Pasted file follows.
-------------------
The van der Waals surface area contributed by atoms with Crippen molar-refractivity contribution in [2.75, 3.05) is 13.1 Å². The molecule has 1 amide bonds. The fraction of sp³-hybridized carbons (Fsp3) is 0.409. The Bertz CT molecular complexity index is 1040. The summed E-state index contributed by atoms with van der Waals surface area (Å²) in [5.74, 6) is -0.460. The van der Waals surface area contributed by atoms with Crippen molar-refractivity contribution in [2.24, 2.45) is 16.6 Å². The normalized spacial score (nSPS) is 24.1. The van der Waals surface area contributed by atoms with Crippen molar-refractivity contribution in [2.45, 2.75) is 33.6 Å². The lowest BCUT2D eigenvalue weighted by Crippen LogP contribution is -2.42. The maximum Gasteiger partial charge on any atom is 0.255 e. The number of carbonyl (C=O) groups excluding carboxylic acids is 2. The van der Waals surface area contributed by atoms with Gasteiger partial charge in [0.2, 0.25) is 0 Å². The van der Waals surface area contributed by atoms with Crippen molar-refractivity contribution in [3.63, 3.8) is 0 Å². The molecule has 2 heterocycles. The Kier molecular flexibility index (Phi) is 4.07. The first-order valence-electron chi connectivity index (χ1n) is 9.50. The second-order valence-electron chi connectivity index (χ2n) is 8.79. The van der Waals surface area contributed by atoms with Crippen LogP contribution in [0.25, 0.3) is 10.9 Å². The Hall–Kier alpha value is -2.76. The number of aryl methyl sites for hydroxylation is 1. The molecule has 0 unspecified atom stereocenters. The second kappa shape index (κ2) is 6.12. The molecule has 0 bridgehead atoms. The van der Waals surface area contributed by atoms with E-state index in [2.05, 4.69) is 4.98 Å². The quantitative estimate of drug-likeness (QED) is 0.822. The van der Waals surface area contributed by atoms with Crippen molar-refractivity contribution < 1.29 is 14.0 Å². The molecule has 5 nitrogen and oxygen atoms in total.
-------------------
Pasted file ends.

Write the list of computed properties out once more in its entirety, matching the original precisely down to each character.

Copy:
The van der Waals surface area contributed by atoms with Crippen molar-refractivity contribution in [2.75, 3.05) is 13.1 Å². The molecule has 1 amide bonds. The fraction of sp³-hybridized carbons (Fsp3) is 0.409. The Bertz CT molecular complexity index is 1040. The summed E-state index contributed by atoms with van der Waals surface area (Å²) in [5.74, 6) is -0.460. The van der Waals surface area contributed by atoms with Crippen molar-refractivity contribution in [2.24, 2.45) is 16.6 Å². The normalized spacial score (nSPS) is 24.1. The van der Waals surface area contributed by atoms with Crippen molar-refractivity contribution in [2.45, 2.75) is 33.6 Å². The lowest BCUT2D eigenvalue weighted by Crippen LogP contribution is -2.42. The maximum Gasteiger partial charge on any atom is 0.255 e. The number of carbonyl (C=O) groups excluding carboxylic acids is 2. The van der Waals surface area contributed by atoms with Gasteiger partial charge in [0.2, 0.25) is 0 Å². The van der Waals surface area contributed by atoms with Crippen molar-refractivity contribution in [3.63, 3.8) is 0 Å². The molecule has 2 heterocycles. The Kier molecular flexibility index (Phi) is 4.07. The first-order valence-electron chi connectivity index (χ1n) is 9.50. The second-order valence-electron chi connectivity index (χ2n) is 8.79. The van der Waals surface area contributed by atoms with Crippen LogP contribution in [0.25, 0.3) is 10.9 Å². The Hall–Kier alpha value is -2.76. The number of aryl methyl sites for hydroxylation is 1. The molecule has 0 unspecified atom stereocenters. The second kappa shape index (κ2) is 6.12. The molecule has 0 bridgehead atoms. The van der Waals surface area contributed by atoms with E-state index in [2.05, 4.69) is 4.98 Å². The quantitative estimate of drug-likeness (QED) is 0.822. The van der Waals surface area contributed by atoms with Crippen molar-refractivity contribution < 1.29 is 14.0 Å². The molecule has 5 nitrogen and oxygen atoms in total.